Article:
Many pieces to make a whole
Updated: 2013-08-18 07:49
By Chen Nan (China Daily)
Edna J. Patterson-Petty's works function as testaments to the inventiveness of African-American culture. Photos provided to China Daily
Quilting is a uniquely American art form born from pragmatic use of old cloth. Chen Nan takes a close look at how this simple craft has evolved into stunning artwork.
In her decades-long career, African-American quilt artist Edna J. Patterson-Petty has never used patterns, photos or drawings.
"It's all in my head," says the 67-year-old artist from East St. Louis, Illinois. "My ideas come to me in dreams and from talking to people or listening to a favorite song. In essence, I draw ideas from my everyday existence."
Patterson-Petty's upcoming workshop at Beijing's Ullens Center for Contemporary Art is intended to be a cultural exchange. The artist will guide group discussions, encouraging people to jot down thoughts, words and shapes that come to mind when they think of themselves.
When she creates a new patchwork block, she simply tears up strips of cotton and folds the fabric. When she is making something for a client, she wants to hear their stories so she can get a feeling for what they really want. Then she marries her creativity with their stories to make an art quilt that is specifically for them.
"My art is more than art quilts. It is an emotional journey filled with pleasant memories," Patterson-Petty says.
Fascinated by fabrics since childhood, she started by helping her mother recycle their worn-out clothes for a bed quilt. Her mother taught her how to remove waistbands from skirts and pants and they had a jar for buttons and a bag for zippers.
She doesn't remember the first piece, but she remembers how creating it made her feel. "It makes me happy. It always allows me an outlet, a way of maneuvering through life," she says.
Her mother made quilts by hand because she didn't have a sewing machine. Patterson-Petty learned to sew by machine at high school and for a long time made her own clothes.
Her grandfather gave her first sewing machine, and she taught her mother how to use it.
It wasn't until she was a mother of four that she enrolled in art school and learned how to use dyes and paints.
"Though fabric is not my only medium, it's my first love," she laughs.
Patterson-Petty enjoys telling stories with her work and sometimes does it by combining colors, photos, collages and embellishments.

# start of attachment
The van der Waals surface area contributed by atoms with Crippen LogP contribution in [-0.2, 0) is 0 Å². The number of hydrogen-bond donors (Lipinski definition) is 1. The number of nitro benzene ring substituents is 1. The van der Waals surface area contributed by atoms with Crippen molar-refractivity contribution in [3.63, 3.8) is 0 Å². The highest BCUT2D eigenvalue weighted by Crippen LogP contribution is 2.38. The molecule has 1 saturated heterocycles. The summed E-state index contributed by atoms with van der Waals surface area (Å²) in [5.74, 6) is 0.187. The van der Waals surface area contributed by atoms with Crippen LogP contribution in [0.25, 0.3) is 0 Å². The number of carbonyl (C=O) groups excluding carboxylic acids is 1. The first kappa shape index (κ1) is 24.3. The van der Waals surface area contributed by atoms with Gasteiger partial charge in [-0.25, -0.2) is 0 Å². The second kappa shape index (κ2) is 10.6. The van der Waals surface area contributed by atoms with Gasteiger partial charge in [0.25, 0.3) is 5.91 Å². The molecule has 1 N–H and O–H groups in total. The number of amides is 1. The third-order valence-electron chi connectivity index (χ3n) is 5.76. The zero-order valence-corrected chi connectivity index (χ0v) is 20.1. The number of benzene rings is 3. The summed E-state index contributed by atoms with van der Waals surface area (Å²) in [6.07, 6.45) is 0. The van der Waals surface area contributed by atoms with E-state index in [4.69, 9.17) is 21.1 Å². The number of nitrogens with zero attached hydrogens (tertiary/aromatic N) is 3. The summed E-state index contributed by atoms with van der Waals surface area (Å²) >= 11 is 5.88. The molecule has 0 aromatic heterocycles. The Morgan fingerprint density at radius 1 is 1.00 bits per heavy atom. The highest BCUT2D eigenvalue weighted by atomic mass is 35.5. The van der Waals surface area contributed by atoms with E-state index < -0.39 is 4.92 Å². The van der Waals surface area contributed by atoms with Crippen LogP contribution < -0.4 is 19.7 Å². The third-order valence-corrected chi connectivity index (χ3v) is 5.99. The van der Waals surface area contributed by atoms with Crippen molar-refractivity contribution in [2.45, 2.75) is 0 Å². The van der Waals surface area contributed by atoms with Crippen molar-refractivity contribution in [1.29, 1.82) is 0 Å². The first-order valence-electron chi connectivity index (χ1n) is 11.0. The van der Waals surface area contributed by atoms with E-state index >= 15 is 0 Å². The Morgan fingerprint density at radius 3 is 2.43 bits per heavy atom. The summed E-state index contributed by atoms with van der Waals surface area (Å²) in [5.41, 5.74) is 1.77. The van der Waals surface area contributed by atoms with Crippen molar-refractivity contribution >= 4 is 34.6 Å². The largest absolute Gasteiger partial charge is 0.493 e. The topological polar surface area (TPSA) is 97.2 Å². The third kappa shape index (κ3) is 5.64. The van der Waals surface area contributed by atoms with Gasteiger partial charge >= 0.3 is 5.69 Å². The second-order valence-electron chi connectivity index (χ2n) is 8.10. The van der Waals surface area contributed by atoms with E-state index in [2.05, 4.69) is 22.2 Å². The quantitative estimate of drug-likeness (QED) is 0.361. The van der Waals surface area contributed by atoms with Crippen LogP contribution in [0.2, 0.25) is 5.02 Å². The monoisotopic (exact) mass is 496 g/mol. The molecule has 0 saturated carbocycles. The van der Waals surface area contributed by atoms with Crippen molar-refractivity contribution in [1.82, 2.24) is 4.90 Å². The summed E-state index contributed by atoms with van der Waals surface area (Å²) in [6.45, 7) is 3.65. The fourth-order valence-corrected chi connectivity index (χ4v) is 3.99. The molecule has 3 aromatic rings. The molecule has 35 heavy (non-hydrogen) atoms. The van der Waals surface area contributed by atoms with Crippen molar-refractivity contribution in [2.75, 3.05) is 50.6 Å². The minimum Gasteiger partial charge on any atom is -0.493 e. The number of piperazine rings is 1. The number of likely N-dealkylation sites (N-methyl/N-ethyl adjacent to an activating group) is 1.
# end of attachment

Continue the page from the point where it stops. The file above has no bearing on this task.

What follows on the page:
"I have always been a quiet person, and when I first started creating it was just for me. It was something that brought me joy and comfort and solace," she says.
"Along with jazz, quilting is the uniquely American contribution to world art that bears the legacy of our African heritage and carries it into our common future," wrote the 82-year-old African-American artist Faith Ringgold, who is known for her painted story quilts. She wrote the preface to the book, Spirits of the Cloth - Contemporary African American Quilts, which included Patterson-Petty's work.
Emancipation and memories are central themes in her works. They also function as testaments to the inventiveness of African-American culture.
The quilt, Blues in the Night, which was created in 1996, celebrates the development and evolution of jazz as an African-American art form. And Still I Rise is for black women who have survived adversity and oppression.
With a master's degree in fine arts, Patterson-Petty is also a registered art therapist.
"Art doesn't make the pain go away from a bad situation or loss," she says. "It just allows a way of releasing negative energy and working through the pain. Sometimes, when people can't find the words to express themselves, they can speak volumes when they create."
For years, Patterson-Petty's creativity has been breaking the boundaries between media. Her home is a big laboratory for her artworks.
Her husband, Reggie Petty, is used to finding their stairways covered with a new mosaic, a grotto added to their bathroom and their yard filled with recycled materials.
Two of her grandchildren are up-and-coming artists.
Before the workshop in Beijing, her works were on show at an exhibition, The Sum of Many Parts, which has been touring China since 2012 and included works by 25 quilt makers from the United States.
"I don't know as much as I would like to know about Chinese art," she says. "But the little I do know is astounding. I love the spirit of it. I love the delicate brushstrokes in the paintings. I love Chinese gardens. I love the aesthetics."
Contact the writer at firstname.lastname@example.org.
(China Daily 08/18/2013 page5)